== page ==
Looking Back: Mega Man X2

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As part of our celebration of the Mega Man series hitting its 25th anniversary, we are featuring a look back at many of the games of the X series. For this entry, I’ll be looking at Mega Man X2,  famous for featuring the Green Biker Dude and being a solid financial investment.

After Mega Man X's incredible and flawless rollout of new features, characters and setting, Mega Man X2  had a difficult mission: Retain the series-defining characteristics while introducing new gameplay elements that defied the atrophy that, for too many, was the defining characteristic of the Classic series. Unfortunately, while X2  does a lot right and tries some new things, all in all it falls a bit short.

It's true that Mega Man X2 tries to innovate in a few areas, but it's just that these efforts are not quite as well designed as the number of new elements introduced in the predecessor. Sensibly, the dash boots are now a default ability for X, while the actual boots upgrade now gives the player the ability to air-dash. Which is awesome because it results in some pretty cool stuff in the latter parts of the game.

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Also new in the realm of armor upgrades is the dual-shot buster, which conveniently stores its second, ridiculously loopy mega shot until the player presses the fire button again. Somewhat neat is the armor upgrade's full-screen Giga Crush attack, which destroys just about anything that would be on the screen. Not so neat is the helmet upgrade's Item Tracer, which is inexplicably a selectable weapon (with infinite energy) that indicates hidden passages. This is not particularly useful outside of finding the Shoryuken (Dragon Punch) upgrade.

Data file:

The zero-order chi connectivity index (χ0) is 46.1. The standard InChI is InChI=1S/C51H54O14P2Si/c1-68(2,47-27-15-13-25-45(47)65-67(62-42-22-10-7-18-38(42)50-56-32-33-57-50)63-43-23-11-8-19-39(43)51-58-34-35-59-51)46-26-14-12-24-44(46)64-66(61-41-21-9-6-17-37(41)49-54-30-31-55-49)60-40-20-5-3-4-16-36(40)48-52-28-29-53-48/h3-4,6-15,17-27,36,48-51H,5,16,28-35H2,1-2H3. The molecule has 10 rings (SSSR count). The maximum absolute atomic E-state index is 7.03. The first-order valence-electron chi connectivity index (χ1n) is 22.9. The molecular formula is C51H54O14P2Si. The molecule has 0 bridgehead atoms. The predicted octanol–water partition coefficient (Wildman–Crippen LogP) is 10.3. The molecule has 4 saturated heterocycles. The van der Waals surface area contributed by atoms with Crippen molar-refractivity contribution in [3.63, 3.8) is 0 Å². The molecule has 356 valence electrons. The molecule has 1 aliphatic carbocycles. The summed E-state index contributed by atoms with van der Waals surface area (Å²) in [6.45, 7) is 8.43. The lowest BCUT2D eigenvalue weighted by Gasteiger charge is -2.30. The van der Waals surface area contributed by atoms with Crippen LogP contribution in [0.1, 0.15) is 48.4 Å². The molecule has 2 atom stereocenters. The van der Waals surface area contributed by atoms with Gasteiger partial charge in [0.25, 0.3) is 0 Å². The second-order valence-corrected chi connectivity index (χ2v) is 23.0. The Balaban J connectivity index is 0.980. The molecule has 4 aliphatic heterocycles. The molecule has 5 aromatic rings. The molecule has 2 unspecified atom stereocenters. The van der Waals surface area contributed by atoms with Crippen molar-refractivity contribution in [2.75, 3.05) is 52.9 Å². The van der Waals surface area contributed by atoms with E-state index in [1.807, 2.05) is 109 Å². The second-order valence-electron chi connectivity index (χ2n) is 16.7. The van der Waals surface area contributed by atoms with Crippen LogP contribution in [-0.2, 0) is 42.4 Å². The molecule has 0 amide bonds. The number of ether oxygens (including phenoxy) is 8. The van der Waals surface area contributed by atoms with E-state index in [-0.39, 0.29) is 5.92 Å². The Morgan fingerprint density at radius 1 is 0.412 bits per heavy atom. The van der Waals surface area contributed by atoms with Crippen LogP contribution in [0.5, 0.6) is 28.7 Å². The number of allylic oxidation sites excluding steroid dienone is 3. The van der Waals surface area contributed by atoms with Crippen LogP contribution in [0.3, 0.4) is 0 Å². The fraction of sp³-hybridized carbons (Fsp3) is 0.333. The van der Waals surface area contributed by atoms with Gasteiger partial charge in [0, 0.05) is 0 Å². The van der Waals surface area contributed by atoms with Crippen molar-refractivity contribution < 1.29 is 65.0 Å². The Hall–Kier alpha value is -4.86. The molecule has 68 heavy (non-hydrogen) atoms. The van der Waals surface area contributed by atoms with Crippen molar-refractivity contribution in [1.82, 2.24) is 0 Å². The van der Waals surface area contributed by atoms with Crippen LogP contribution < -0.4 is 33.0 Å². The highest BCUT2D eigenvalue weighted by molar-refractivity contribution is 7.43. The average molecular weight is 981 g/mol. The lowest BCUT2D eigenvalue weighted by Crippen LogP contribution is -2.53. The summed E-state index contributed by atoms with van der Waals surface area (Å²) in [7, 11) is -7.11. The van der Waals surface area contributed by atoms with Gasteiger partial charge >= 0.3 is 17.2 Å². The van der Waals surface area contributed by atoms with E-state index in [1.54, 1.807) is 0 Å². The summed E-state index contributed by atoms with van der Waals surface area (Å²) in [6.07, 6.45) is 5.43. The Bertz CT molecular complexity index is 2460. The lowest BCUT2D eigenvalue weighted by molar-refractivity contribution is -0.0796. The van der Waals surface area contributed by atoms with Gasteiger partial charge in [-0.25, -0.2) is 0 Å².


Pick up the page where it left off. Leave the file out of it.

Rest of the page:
Speaking of which, some of X2's features are interesting in that they form traditions that were carried from its predecessor and sustained later on in X3 . Beyond the aforementioned Shoryuken upgrade, X's basic charged shot is slightly different in all three games and all three feature Ride Armors that are either progressively cooler or dumb (your mileage may vary on that, for sure).

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The levels in Mega Man X2 are generally well-designed in that they do not do anything wrong, but are a bit more uneven than the levels in X. Bubble Crab's sea base is maybe the most boring aquatic level in the entire series. Wheel Gator's level is in a giant dinosaur tank, which is cooler than it sounds. Overdrive Ostrich features the Cheval Ride Chaser bike, which is a definite change of pace despite it being somehow slower than Armored Armadillo's mineshaft carrier. 

Flame Stag's level is actually interesting, featuring a rumbling volcano and a frantic race to the top of the silo. Magna Centipede's otherwise weird trek through strange falling blocks features a targeting system that analyzes X and makes the mini-boss more difficult with each successful scan. Morph Moth's level is also a kind of cool romp through a junkyard, featuring remnants of several enemies from X.  Wire Sponge's level features changing weather patterns based off of how you interact with parts of the level.

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Despite their merely average levels, the Mavericks in X2 are actually pretty fun to fight. Overdrive Ostrich runs everywhere, Morph Moth is essentially a two-part boss, Crystal Snail slows down time, and Wheel Gator fights from under his lair's rolling sludge. Furthermore, most bosses change their tactics halfway through the fight, beginning a trend that winds up being a great staple in the series. Like in X, hitting the bosses with their weakness tends to change the dynamics of fights-- Crystal Snail loses his shell, Wire Sponge loses his tentacles (and in the end, splits in half!), Overdrive Ostrich freezes and malfunctions, and Magna Centipede loses his tail.